Jackie Litzgus: I first met Ron in 1987, as a 1st year undergrad in his Zoology course at UofG. He talked about Darwin and the Galapagos Islands, and I was instantly hooked. Having been educated in the restrictive Catholic school board system, my mind was blown by Ron's enthusiastic explanations of evolution. Fast-forward a few years to when I boldly asked Ron if he'd be interested in supervising my MSc on Spotted Turtle ecology. Initially, he of course forgot who I was and that he had agreed to take me on, but we obtained funding from the WWF, and I became part of the Brooks Lab, an academic family that I cherish. In more ways than I can count, my M.Sc. was a pivotal point in shaping my career. Things came full circle; I eventually became a professor myself, co-supervised grad students with Ron, and helped him run the long-term turtle project based at the AWRS. Ron's impact has been far-reaching in time and space.

Joe Crowley: Ron was instrumental in helping me get my start in the field of herpetology. I joined the fabled "Brooks Lab" in 2003. What I didn't realize was that being part of his lab wasn't just about completing a thesis or classroom studies – it was a journey into the field of herpetological research and conservation in Canada. Ron provided a multitude of opportunities for his students to engage in various aspects of herpetology and conservation, including wine-fueled philosophical debates during lab meetings, field excursions at the Algonquin Wildlife Research Station or on one of the many other projects he was involved in, and attending and participating in real-world conservation initiatives (COSEWIC meetings, provincial and federal recovery team meetings, etc.). Only a few days after arriving at UofG, I found myself on a ferry to Pelee Island to attend my fist CARCNET conference where I was abruptly thrust into the world of herpetology in Canada and met many of my future colleagues and life-long friends. In many ways that first week set the tone for the next two years. These experiences, combined with Ron's contagious passion for conservation, were a major influence on me as I charted my career path. I am very grateful for everything Ron did to help me on my journey, as well as his exhaustive efforts to foster amphibian and reptile conservation in Canada.

Scott Gillingwater: When I began work with reptiles at risk in 1994, I was always curious to meet others that shared an interest in herpetology. In 1995, I met Ron briefly during a meeting at the University of Guelph, and I was fascinated by the work he and his students were conducting. Though I was never one of Ron's students, our shared pessimistic optimism and bull-headed approach to reptile conservation in Canada eventually lead to decades of friendship and work together. It didn't matter if you were young and new on the scene or an old, jaded researcher, if you were a fighter and cared a lot about the species you worked with, Ron would take notice. Ron consistently looked out for me and assisted as I grew in my career. Ron was a mentor by accident, and in hindsight, our years of sharing information, debating everything under the sun, me witnessing his effective but non-traditional approaches, and him ensuring I was part of his research bubble, helped shape my career. Back in my early days, Ron introduced me to countless prominent herpetologists and their studies, we worked for many years together on various turtle and snake recovery teams, close to a decade together on COSEWIC's Amphibians and Reptiles Specialist Subcommittee, and we toiled away on countless other initiatives for reptile conservation. Ron used science and education to fight for the protection of reptiles in Canada, but more importantly, it was his passion that prompted concern for these creatures and their continued existence. He spoke his mind (both a good and bad thing at times), he brought scientists and conservationists together to make change, he shared data without hesitation, he assisted countless students and researchers in developing their careers, and it is likely that he did more to assist reptiles across Canada than any other single scientist. Even when he made you angry, he made you laugh, and above all else, he made you care a little bit more about a turtle or a snake.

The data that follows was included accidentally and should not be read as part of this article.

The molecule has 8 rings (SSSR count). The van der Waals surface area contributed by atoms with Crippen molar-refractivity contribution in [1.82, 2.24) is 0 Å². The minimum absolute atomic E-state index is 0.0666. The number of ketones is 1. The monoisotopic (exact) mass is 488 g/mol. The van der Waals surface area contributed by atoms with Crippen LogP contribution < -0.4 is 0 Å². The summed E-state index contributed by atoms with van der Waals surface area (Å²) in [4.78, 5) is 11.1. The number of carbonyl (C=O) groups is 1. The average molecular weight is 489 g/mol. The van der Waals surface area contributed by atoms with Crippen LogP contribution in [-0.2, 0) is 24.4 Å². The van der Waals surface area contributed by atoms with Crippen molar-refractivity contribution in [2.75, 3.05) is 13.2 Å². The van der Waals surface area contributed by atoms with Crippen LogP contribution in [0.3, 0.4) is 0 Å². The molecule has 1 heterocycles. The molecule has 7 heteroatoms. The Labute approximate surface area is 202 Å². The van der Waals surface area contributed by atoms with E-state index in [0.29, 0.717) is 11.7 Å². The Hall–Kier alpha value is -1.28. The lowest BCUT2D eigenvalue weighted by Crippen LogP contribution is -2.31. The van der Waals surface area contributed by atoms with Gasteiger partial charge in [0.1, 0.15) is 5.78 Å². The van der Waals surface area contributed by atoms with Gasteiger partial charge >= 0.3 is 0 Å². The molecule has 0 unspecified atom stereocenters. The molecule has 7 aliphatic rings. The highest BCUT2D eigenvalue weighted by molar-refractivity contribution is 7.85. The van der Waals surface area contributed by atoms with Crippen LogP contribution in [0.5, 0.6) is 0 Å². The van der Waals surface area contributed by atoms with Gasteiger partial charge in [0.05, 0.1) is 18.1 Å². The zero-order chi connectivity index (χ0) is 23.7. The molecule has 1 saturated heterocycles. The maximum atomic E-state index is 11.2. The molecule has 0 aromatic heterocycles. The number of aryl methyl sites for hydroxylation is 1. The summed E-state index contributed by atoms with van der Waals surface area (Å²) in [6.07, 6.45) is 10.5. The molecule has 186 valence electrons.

Ron among friends (LtoR): Bob Johnson, Ron, Whit Gibbons, Scott Gillingwater, and Justin Congdon (2008)
Photo: Scott Gillingwater.

External media

Obituary: https://www.dignitymemorial.com/en-ca/obituaries/guelph-on/ronald-brooks-11591940

Turtle research at the AWRS: https://youtu.be/GjqsETXS9xI?feature=shared

Snapping Turtles with Dr. Ron Brook: https://vimeo.com/71146410